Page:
Hank Greenberg - 1938 Goudey

Henry Benjamin “Hank” Greenberg (1911-1986) was one of the most feared right-handed hitters in the history of Major League Baseball, knocking out 331 career home runs in a mere 1,394 career games, an average of one home run for every 15.7 at-bats. Hammerin’ Hank posted extraordinary numbers despite losing four years to military service during World War II. Greenberg grew up in New York City where he graduated from James Monroe High School. The 6’4” gangly teen was somewhat awkward, but showed power at the plate, and worked hard on his fielding and base running to become a great fielder. Originally wooed by the New York Giants, the New York Yankees and the Washington Senators, Hank signed with the Detroit Tigers in 1929 considering Bill Terry, Lou Gehrig and up-and-comer Joe Kuhel were firmly entrenched at first base with these respective clubs. After a few seasons of minor league ball, including 1932 when he hit 39 home runs and 131 RBI for the Beaumont Exporters and won the Texas League’s MVP award, the Hebrew Hammer was called up in 1933. That rookie campaign, he appeared in 117 games and hit .301 with 135 hits, 12 homers and 85 RBI. In 1934, Greenberg bettered those numbers with a .339 batting average and a league leading 63 doubles as he led the Tigers to the American League pennant and World Series before they lost to the St. Louis Cardinals in seven games. In 1935, Greenberg led the AL in home runs (36), total bases (389) and RBI (168) – setting a still unbroken record of 103 RBI by the All-Star break, and captured his first of two AL MVP awards. That year, he took Detroit back to the AL pennant and World Series, this time facing the Chicago Cubs. The Tigers beat the Cubs in six games to win the first World Series title in franchise history, but Hank suffered a broken wrist in Game 2 and was forced to watch the action from the bench.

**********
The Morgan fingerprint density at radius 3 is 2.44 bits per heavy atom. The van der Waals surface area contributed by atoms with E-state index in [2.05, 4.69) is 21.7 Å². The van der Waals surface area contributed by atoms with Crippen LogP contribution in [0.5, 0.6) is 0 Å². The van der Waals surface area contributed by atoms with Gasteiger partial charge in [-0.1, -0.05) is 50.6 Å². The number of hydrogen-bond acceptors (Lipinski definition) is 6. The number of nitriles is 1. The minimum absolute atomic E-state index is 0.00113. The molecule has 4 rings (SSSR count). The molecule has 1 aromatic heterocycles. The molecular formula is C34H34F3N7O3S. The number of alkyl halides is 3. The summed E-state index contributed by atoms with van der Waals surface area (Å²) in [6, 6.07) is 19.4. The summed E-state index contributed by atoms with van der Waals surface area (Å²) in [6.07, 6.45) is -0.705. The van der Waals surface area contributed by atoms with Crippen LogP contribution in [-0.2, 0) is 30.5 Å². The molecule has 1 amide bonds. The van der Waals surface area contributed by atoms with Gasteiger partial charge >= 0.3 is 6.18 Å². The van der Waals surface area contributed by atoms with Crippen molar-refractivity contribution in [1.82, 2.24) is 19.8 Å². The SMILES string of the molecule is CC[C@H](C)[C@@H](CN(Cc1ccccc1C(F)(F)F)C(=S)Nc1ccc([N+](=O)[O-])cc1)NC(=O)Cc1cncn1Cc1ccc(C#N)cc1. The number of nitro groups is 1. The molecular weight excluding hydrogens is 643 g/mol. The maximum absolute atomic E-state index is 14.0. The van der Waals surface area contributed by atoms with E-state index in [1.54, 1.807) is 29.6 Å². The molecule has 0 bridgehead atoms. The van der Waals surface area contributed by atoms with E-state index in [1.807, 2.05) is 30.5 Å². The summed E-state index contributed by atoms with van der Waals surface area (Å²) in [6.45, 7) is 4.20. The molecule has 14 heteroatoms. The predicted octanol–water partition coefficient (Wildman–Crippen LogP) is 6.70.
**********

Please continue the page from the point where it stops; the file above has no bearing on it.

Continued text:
Early in 1936, Hank broke his wrist second time and missed much of the season, but in 1937 he was back on track as he paced the American League with 184 RBI, third most in Major League history and was named to his first of four consecutive AL All-Star teams. In 1938, he tied Philadelphia’s Jimmie Foxx for most home runs by a right-handed batter (58) as he attempted to eclipse Babe Ruth’s long-standing home run record of 60 set in 1927. Speculation surrounding his assault on the record alleged that he was deprived of topping Ruth, being walked more than usual, because of anti-Semitism – a claim he vehemently refuted. But in 1939, Detroit management asked Hank to switch to left field in order to make room for the power hitting first baseman Rudy York who was quickly rising through the Tigers minor league system. In 1940, at 30 years old and playing in unfamiliar territory, Greenberg led the AL in doubles (50), home runs (41), RBI (150), slugging percentage (.671) and total bases (384). He also led al American League left fielders in putouts (297) and assists (14) while posting a .954 fielding percentage in left field to win his second AL MVP Award. He became the first player in history to win the league’s top trophy playing two different positions. After registering for the peacetime draft, Greenberg played only 19 games in 1941 before serving six months in the United States Army, discharged on December 5, 1941 – two days before the bombing of Pearl Harbor. Hank re-upped in February 1942 and spent the next four years serving his country during World War II. Discharged a second time on June 14, 1945, Greenberg homered in his first game back in a Detroit uniform and was a key factor in the Tigers’ return to the World Series in 1945. On the final day of the season, with darkness falling on the field as the Tigers faced the St. Louis Browns at Sportsman’s Park, umpire George Pipgras (a former player) nearly called the game due to darkness in the ninth inning. But Greenberg insisted he could see the ball as he approached home plate and proceeded to drive a grand slam into the bleachers and the Tigers to the AL pennant.